1. ^ Bao, Daozu (11 November 2010). "US denies China containment". China Daily. CNN. Retrieved 20 January 2018.
  2. ^ Lam, Willy (22 April 2002). "China opposes U.S. presence in Central Asia". China Daily. CNN. Retrieved 7 March 2013.
  3. ^ a b Carpenter, Ted (30 November 2011). "Washington's Clumsy China Containment Policy". The National Interest. Retrieved 7 March 2013.
  4. ^ Jinan, Wu (25 January 2013). "Containment of China Is Abe's Top Target". China-United States Exchange Foundation. Retrieved 7 March 2013.
  5. ^ "Will India join strategic containment of China?". People's Daily. 22 January 2013. Retrieved 7 March 2013.
  6. ^ Daozu, Bao (11 November 2010). "US denies China 'containment'". China Daily. Retrieved 7 March 2013.
  7. ^ Hawkins, William R (June 2, 2007). The dangers in talking to China. Asia Times Online.
  8. ^ Bush, George (March 2006). The National Security Strategy of the United States of America. The White House.
  9. ^ Feng, Huiyun (2007). Chinese strategic culture and foreign policy decision-making: Confucianism, leadership and war. Routledge. p.81. ISBN 978-0-415-41815-7.
  10. ^ Blumenthal, Daniel (15 April 2011). "Riding a tiger: China's resurging foreign policy aggression". Foreign Policy. Retrieved 7 March 2013.
  11. ^ "Japan protest over China ship's radar action". BBC News. 5 February 2013. Retrieved 7 March 2013.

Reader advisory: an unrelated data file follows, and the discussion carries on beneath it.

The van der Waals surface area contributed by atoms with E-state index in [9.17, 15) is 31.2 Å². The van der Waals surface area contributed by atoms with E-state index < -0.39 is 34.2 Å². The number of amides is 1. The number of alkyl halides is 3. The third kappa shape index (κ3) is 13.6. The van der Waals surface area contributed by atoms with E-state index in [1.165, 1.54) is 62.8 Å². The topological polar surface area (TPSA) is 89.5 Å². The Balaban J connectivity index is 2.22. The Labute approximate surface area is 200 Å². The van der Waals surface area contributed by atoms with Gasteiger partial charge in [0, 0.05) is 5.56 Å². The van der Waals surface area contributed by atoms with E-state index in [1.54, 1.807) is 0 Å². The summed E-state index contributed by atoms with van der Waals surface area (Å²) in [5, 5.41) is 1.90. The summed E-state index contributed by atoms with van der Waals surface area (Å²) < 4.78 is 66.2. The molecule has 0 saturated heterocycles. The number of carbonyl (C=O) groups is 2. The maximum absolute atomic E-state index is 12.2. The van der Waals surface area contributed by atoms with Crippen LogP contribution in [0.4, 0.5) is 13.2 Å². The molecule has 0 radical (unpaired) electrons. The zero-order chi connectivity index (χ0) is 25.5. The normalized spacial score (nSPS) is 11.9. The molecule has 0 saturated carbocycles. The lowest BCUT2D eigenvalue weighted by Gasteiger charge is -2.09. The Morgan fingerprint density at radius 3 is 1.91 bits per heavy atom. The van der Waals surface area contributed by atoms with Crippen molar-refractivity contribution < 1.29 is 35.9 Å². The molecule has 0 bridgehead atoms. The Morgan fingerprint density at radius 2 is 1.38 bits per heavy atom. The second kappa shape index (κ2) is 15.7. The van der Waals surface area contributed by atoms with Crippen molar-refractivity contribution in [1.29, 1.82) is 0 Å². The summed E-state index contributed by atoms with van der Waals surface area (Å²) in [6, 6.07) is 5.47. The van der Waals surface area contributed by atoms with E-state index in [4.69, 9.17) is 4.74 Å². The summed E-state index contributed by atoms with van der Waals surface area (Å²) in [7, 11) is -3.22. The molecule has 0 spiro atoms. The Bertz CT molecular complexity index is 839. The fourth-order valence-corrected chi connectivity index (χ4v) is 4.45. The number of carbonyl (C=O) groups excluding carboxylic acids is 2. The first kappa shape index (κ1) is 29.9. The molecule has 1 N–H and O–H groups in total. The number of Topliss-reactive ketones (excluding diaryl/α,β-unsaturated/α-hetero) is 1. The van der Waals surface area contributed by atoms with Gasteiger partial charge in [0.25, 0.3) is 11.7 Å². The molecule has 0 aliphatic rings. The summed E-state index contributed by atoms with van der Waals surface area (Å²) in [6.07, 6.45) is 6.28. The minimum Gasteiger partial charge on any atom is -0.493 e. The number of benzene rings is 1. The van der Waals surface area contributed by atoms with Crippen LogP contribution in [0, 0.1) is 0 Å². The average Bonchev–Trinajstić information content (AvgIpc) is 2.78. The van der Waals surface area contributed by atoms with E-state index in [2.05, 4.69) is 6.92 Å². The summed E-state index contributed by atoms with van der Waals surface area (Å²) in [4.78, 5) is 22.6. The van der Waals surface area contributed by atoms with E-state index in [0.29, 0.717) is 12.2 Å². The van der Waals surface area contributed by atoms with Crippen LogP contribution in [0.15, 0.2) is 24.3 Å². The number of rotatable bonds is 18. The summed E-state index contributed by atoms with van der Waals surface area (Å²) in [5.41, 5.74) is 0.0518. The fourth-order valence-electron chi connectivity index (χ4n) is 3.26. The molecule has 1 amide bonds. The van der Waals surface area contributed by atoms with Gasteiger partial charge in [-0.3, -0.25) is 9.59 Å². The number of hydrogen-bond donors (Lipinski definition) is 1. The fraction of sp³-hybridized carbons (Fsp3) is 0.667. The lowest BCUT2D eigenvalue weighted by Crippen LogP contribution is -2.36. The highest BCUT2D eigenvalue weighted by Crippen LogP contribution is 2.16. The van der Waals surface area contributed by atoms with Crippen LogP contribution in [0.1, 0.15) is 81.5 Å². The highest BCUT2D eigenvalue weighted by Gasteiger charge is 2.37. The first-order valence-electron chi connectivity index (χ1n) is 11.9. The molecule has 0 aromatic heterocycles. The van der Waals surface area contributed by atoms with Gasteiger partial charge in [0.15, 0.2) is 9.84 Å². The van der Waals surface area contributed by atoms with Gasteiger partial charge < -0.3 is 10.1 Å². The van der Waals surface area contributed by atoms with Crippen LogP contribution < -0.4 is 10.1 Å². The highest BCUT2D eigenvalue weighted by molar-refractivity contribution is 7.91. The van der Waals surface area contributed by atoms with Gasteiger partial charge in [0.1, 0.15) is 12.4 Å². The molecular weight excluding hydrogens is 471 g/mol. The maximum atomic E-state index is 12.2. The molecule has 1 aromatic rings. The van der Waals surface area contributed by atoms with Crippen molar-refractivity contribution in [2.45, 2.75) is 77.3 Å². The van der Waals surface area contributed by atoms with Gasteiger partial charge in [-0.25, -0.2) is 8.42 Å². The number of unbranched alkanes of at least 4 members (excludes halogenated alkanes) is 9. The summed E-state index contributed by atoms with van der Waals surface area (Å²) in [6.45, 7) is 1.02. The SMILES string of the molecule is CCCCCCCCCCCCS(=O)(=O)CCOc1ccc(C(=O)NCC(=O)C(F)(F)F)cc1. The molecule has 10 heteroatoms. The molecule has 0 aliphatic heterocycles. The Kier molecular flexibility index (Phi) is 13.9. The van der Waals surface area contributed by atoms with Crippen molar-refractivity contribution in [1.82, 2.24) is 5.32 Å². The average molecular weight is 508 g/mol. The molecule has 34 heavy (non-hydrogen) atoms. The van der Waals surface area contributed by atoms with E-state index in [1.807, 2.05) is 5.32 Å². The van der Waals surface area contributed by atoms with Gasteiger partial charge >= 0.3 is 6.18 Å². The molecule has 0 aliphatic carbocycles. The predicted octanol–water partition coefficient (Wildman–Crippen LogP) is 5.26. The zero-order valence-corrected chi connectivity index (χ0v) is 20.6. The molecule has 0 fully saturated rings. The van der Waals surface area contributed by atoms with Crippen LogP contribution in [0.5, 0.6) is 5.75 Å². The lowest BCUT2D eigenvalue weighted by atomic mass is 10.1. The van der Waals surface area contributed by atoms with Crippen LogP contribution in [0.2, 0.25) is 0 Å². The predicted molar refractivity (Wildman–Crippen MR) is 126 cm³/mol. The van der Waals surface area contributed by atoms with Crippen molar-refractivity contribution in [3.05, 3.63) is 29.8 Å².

12. ^ "China and Vietnam in row over detention of fishermen". BBC News. 22 March 2013. Retrieved 7 March 2013.
  13. ^ Page, Jeremy (3 December 2012). "Vietnam Accuses Chinese Ships". Wall Street Journal. Retrieved 7 March 2013.
  14. ^ Higgins, Andrew (10 June 2012). "In Philippines, banana growers feel effect of South China Sea dispute". Washington Post. Retrieved 7 March 2013.
  15. ^ Nuclear deal no threat to China, Pak: Narayanan Archived 2007-09-28 at the Wayback Machine.. March 2006. Online News.
  16. ^ Gilani, Iftikhar (March 18, 2006). "US-India N-deal should not threaten Pakistan, China". Daily Times.
  17. ^ Jain, Purnendra (March 18, 2006). "A 'little NATO' against China". Asia Times Online.
  18. ^ Weisman, Steven (March 17, 2006). "Rice and Australian Counterpart Differ About China". The New York Times.
  19. ^ Australia and Japan cosy up. The Economist. March 16, 2007.
  20. ^ Graeme Dobell (March 18, 2007). Japan, Australia declare strategic partnership. ABC News Online Australia.
  21. ^ Walters, Patrick; Callick, Rowan (March 16, 2007). India's inclusion in security pact risks alienating China. The Australian.
  22. ^ "Inside the first ever U.S.-Japan-India trilateral meeting". Retrieved 7 July 2018.
  23. ^ "The Australia–India–Japan trilateral: converging interests… and converging perceptions? - The Strategist". 17 March 2017. Retrieved 7 July 2018.
  24. ^ Sackur, Stephen (12 April 2011). "Australia leases out mineral-rich land as China's hunger for resources grows". The Guardian. London.
  25. ^ http://news.oneindia.in/2006/03/11/rice-says-china-must-not-become-a-negative-force-1142062463.html
  26. ^ "Rice: US Has No Policy of Containment Against China - china.org.cn". www.china.org.cn. Retrieved 7 July 2018.
  27. ^ "The World Factbook — Central Intelligence Agency". www.cia.gov. Retrieved 7 July 2018.
  28. ^ Thakurta, Paranjoy Guha (March 15, 2006). "China could overtake US's India trade". Asia Times Online.
  29. ^ "The World Factbook — Central Intelligence Agency". www.cia.gov. Retrieved 7 July 2018.

External links[edit]